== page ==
The paper lining in Kellogg cereal boxes, peel-off strips on Band-Aids and airline tickets have one thing in common: millions of them are made by the James River Corp., a 13-year-old, Richmond paper products manufacturer.
And, with the company's recent signing of a formal letter of intent to purchase American Can Co.'s Dixie-Northern division, Dixie cups, as well as paper towels and tissues, will soon become part of the James River family.
After its entry into the single-service, disposable food container business, James River must do battle with Baltimore's Maryland Cup Corp. and Lily Cup, a division of Owens-Illinois, in this highly competitive consumer market.
"We're delighted with the American Can acquisition," says Robert C. Williams, James River's president and chief operating officer, who helped found the firm in April 1969.
"And since they've proven that they do their job well, the Dixie-Northern team will continue to operate as they always have."
In addition to entering these new areas, James River also acquired long-term contractual rights to the pulpwood supply from American Can's timberlands. "Now, we'll be 70 percent integrated; that is, we'll have to buy only 30 percent of our annual virgin pulp requirements," Williams said. "Before, we were only 50 percent integrated."
The total purchase price is $420 million. In order to pay American Can $332 million in cash, James River has incurred new long-term debt. The remainder of the transaction consists of $54 million in James River common stock and $34 million in preferred stock of a James River subsidiary. The preferred is convertible into common stock. American Can will presumably use the money to expand its new role of offering financial services to consumers.
American Can will control 21 percent of James River's voting stock, which is traded on the New York Stock Exchange. Institutions own another 30 percent, with Citicorp Venture Capital accounting for half these shares. Insiders own another 18 percent, with the remaining 31 percent available to individual investors.
Making major acquisitions is not new to James River, which has averaged one addition a year.
"Essentially what we've done," explains Stephen H. Garnett, James River's director of public affairs, "is to buy mills which were on the fringe in making commodity-grade paper. They have been relatively small and their competitors were able to make a lot more paper and sell it at a lower cost." Ultimately, James River adapts the machinery to make a higher quality, specialty-grade paper.
Commodity-grade paper is mass produced and sold to customers in vast quantities. Specialty-grade paper is made in response to a specific order from a customer. James River has made its mark in the specialty paper market.
On sales of $5.4 million, James River earned $163,000 in its first year of operation beginning in April, 1969. Its latest figures, for the nine months ended Jan. 24, show sales at $565.6 million, with net income of $15,645,000 ($1.33 per share). In the same period a year earlier it earned $6,805,000 (66 cents) on sales of $356.6 million. James River attributed most of the gain to results of the Brown Co., which it acquired in late 1980. Settlement of an antitrust action also added $3.4 million to profits in the latest period.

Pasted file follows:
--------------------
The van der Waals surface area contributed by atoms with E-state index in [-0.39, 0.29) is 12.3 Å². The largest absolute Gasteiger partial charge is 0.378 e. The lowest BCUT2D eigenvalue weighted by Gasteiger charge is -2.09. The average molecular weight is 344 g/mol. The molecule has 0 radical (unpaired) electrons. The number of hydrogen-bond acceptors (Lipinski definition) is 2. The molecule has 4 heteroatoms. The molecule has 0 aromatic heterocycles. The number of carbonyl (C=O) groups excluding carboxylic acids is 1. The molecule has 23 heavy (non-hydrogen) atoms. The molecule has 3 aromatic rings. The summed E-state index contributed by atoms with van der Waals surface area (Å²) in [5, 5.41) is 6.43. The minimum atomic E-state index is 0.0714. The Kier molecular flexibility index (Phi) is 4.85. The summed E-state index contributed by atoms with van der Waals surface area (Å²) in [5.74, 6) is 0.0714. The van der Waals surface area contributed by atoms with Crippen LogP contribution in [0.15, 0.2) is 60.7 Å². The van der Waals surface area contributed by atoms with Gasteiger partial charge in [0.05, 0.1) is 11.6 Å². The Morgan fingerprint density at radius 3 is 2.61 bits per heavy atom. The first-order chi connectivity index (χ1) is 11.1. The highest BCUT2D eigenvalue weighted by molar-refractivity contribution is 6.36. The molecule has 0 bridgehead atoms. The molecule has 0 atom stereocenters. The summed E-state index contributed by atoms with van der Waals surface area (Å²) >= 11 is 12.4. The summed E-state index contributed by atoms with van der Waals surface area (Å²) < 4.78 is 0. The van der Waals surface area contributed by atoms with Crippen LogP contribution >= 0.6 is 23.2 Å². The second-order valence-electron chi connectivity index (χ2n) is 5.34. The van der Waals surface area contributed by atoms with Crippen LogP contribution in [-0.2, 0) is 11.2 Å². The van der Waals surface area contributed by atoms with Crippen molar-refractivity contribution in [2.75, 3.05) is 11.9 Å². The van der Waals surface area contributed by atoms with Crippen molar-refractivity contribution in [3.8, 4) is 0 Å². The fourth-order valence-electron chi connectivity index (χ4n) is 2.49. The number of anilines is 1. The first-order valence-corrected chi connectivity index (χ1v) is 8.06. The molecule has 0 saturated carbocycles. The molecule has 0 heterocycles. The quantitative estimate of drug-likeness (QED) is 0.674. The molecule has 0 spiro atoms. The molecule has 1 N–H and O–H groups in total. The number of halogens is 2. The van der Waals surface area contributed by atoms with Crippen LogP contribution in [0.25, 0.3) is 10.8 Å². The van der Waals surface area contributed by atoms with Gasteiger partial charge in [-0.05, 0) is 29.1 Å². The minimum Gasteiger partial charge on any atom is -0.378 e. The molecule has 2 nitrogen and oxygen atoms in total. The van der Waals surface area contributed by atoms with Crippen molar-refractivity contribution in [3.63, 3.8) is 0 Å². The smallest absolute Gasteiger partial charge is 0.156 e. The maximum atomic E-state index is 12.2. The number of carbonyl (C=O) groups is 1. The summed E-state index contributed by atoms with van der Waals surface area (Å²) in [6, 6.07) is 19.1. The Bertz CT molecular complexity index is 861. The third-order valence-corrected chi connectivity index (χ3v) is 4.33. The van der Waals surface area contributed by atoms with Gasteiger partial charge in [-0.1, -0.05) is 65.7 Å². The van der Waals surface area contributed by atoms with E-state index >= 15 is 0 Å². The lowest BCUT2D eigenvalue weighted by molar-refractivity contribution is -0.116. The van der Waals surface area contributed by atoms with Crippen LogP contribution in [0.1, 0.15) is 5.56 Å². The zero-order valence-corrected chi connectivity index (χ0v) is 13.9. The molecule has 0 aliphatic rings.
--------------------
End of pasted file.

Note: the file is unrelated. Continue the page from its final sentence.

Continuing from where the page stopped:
For the quarter ended Jan. 24, net income fell to $4,391,000 (35 cents) from $4,664,000 (39 cents) as sales slipped to $184.3 million from $187.3 million. The company attributes these decreases to lower unit volume, resulting from softness in demand, with customers extending Thanksgiving and Christmas facility shutdowns, in addition to trimming their year-end inventories.
Sales in 1981 for the Dixie-Northern division were approximately $1 billion.
Brenton S. Halsey, chairman and chief executive officer, joined Williams and a group of associates in purchasing the Albemarle Paper operation in 1969, which marked the beginning of James River. Halsey is a chemical engineer, Williams a mechanical engineer.
Williams is in charge of overall day-to-day operations and the firm's 8,200 employes in 14 subsidiaries. Only 200 employes work at its headquarters along the James River. Overlooking this facility is the historic Hollywood Cemetery, where former presidents James Monroe and John Tyler, as well as Jefferson Davis, president of the Confederacy, are buried. With the addition of Dixie-Northern, James River will employ 18,188 people.
George H. Boyd III, vice president of Kidder, Peabody & Co. in New York, says James River has done well primarily because "Halsey and Williams not only are good managers, with Halsey also dealing with the money men, but they also do have that great technical expertise. And, while the biggest firms couldn't be bothered with the specialty business, James River gives it great personal attention, which it requires."
Forbes Magazine, in its annual review of American industry, ranked James River first in the forest products' industry in the following categories for the past five years: return on equity, growth rate, and earnings per share. And there seem to be no indications that the company will soon relinquish its standing.
According to Williams, James River plans to take a breather on acquisitions. "Over the next five to seven years, the major thrust of our company is to improve our internal efficiency primarily through the investment of approximately $800 million. Our growth will be internal."